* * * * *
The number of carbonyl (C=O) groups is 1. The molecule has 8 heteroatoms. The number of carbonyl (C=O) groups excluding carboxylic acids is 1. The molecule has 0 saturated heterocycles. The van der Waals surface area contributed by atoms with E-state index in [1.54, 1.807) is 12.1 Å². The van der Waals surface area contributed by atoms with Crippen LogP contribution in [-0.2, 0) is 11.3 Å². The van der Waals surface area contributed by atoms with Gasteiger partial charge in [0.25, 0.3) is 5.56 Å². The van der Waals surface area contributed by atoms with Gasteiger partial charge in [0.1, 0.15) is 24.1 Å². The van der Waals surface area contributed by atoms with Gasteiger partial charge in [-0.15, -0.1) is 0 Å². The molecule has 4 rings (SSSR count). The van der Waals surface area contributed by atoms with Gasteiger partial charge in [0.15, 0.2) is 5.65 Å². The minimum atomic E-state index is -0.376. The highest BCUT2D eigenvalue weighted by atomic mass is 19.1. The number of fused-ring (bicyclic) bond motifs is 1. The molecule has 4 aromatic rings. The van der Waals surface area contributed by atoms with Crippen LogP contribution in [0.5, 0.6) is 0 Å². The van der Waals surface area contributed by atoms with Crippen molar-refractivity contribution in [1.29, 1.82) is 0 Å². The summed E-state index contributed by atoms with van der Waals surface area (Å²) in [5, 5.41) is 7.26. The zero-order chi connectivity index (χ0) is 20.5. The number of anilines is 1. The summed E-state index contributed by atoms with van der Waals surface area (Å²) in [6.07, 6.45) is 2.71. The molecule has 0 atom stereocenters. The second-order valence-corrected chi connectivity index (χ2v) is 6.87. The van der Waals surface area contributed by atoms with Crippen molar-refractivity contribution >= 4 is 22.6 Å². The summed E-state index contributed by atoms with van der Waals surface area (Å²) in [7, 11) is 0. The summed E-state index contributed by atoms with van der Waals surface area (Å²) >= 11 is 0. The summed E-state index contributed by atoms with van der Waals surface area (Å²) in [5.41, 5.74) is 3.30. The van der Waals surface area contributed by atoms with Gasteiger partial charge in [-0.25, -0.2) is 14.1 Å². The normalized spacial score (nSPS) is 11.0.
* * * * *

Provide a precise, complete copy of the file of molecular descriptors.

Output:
The number of carbonyl (C=O) groups is 1. The molecule has 8 heteroatoms. The number of carbonyl (C=O) groups excluding carboxylic acids is 1. The molecule has 0 saturated heterocycles. The van der Waals surface area contributed by atoms with E-state index in [1.54, 1.807) is 12.1 Å². The van der Waals surface area contributed by atoms with Crippen LogP contribution in [-0.2, 0) is 11.3 Å². The van der Waals surface area contributed by atoms with Gasteiger partial charge in [0.25, 0.3) is 5.56 Å². The van der Waals surface area contributed by atoms with Gasteiger partial charge in [0.1, 0.15) is 24.1 Å². The van der Waals surface area contributed by atoms with Gasteiger partial charge in [-0.15, -0.1) is 0 Å². The molecule has 4 rings (SSSR count). The van der Waals surface area contributed by atoms with Gasteiger partial charge in [0.15, 0.2) is 5.65 Å². The minimum atomic E-state index is -0.376. The highest BCUT2D eigenvalue weighted by atomic mass is 19.1. The number of fused-ring (bicyclic) bond motifs is 1. The molecule has 4 aromatic rings. The van der Waals surface area contributed by atoms with Crippen LogP contribution in [0.5, 0.6) is 0 Å². The van der Waals surface area contributed by atoms with Crippen molar-refractivity contribution in [1.29, 1.82) is 0 Å². The summed E-state index contributed by atoms with van der Waals surface area (Å²) in [5, 5.41) is 7.26. The zero-order chi connectivity index (χ0) is 20.5. The number of anilines is 1. The summed E-state index contributed by atoms with van der Waals surface area (Å²) in [6.07, 6.45) is 2.71. The molecule has 0 atom stereocenters. The second-order valence-corrected chi connectivity index (χ2v) is 6.87. The van der Waals surface area contributed by atoms with Crippen molar-refractivity contribution >= 4 is 22.6 Å². The summed E-state index contributed by atoms with van der Waals surface area (Å²) in [7, 11) is 0. The summed E-state index contributed by atoms with van der Waals surface area (Å²) >= 11 is 0. The summed E-state index contributed by atoms with van der Waals surface area (Å²) in [5.41, 5.74) is 3.30. The van der Waals surface area contributed by atoms with Gasteiger partial charge in [-0.25, -0.2) is 14.1 Å². The normalized spacial score (nSPS) is 11.0.